It took education entrepreneur Smriti Lamech and finance professional Rajeev Kalambi, a couple based in India, four months, countless 2am Delhi-Dubai phone calls, a lot of banter and bickering, and, finally, getting their hands dirty, to turn their newly bought 2,650-square-feet property into a three-and-a-half bedroom home for their family of four. And it shows.
The house – their first ever – in Gurgaon, on the outskirts of Delhi, is a combination of creativity, thoughtfulness and abundant colour. They’re passionate advocates of recycling, upcycling and minimising waste, and every room is a reflection of the personalities of the people who live within it. Simple arrangements of freshly cut flowers freshen up the look – these have been a constant feature in all the homes Lamech, an enthusiastic self-taught gardener, has ever lived in.
Getting their dream home
Lamech has always had an intuitive knack for design, balance and proportion, and even though there was no conscious plan to design her home completely on her own, she always knew she was going to have strong opinions about it. She’s clearly the brains behind their home’s lay-out and interiors, while Kalambi did most of the pep talks, egging Lamech on when the going got tough. “Designing is not Rajeev’s area of interest,” Lamech admits. “But he made sure that whatever I wanted, I got. One way or another.”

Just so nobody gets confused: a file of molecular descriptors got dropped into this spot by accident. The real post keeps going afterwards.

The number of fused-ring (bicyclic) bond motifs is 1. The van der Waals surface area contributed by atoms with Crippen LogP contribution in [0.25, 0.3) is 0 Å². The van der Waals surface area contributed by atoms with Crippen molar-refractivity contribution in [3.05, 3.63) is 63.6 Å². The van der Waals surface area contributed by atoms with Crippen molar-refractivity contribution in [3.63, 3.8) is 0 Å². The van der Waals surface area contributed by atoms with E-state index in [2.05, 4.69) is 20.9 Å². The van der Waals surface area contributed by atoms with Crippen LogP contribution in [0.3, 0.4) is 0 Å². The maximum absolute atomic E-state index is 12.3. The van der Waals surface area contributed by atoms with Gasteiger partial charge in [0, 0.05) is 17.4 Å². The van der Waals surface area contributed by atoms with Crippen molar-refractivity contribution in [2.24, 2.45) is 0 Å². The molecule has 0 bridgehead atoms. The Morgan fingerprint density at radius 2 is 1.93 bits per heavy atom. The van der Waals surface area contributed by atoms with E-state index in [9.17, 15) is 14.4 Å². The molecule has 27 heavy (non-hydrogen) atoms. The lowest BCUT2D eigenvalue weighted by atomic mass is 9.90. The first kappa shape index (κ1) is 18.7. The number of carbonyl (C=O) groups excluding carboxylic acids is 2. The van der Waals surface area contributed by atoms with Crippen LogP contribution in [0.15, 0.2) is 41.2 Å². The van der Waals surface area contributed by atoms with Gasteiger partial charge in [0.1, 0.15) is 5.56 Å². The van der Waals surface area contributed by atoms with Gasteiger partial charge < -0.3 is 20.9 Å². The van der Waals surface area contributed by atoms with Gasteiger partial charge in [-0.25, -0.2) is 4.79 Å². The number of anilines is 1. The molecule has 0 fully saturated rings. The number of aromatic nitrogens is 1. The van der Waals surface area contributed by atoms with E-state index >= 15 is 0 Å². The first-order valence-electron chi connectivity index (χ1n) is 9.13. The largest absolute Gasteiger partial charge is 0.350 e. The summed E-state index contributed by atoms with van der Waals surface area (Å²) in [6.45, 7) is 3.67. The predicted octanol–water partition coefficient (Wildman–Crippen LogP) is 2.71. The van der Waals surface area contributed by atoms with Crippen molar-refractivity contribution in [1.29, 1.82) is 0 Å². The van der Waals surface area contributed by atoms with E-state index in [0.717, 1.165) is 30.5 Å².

The couple interviewed several architecture firms before finally settling on one that “didn’t offer to put marble on my floor!” Lamech says. “I needed them to tell me how they could help me make the most of the space that I had, and how I could add a bathroom to my bedroom. Not offer me marble flooring,” she says wryly. But even the one they did hire only lasted a little over a month on the project. “I realised I was doing most of the work anyway. They were acting more like a conduit between me and the contractors.”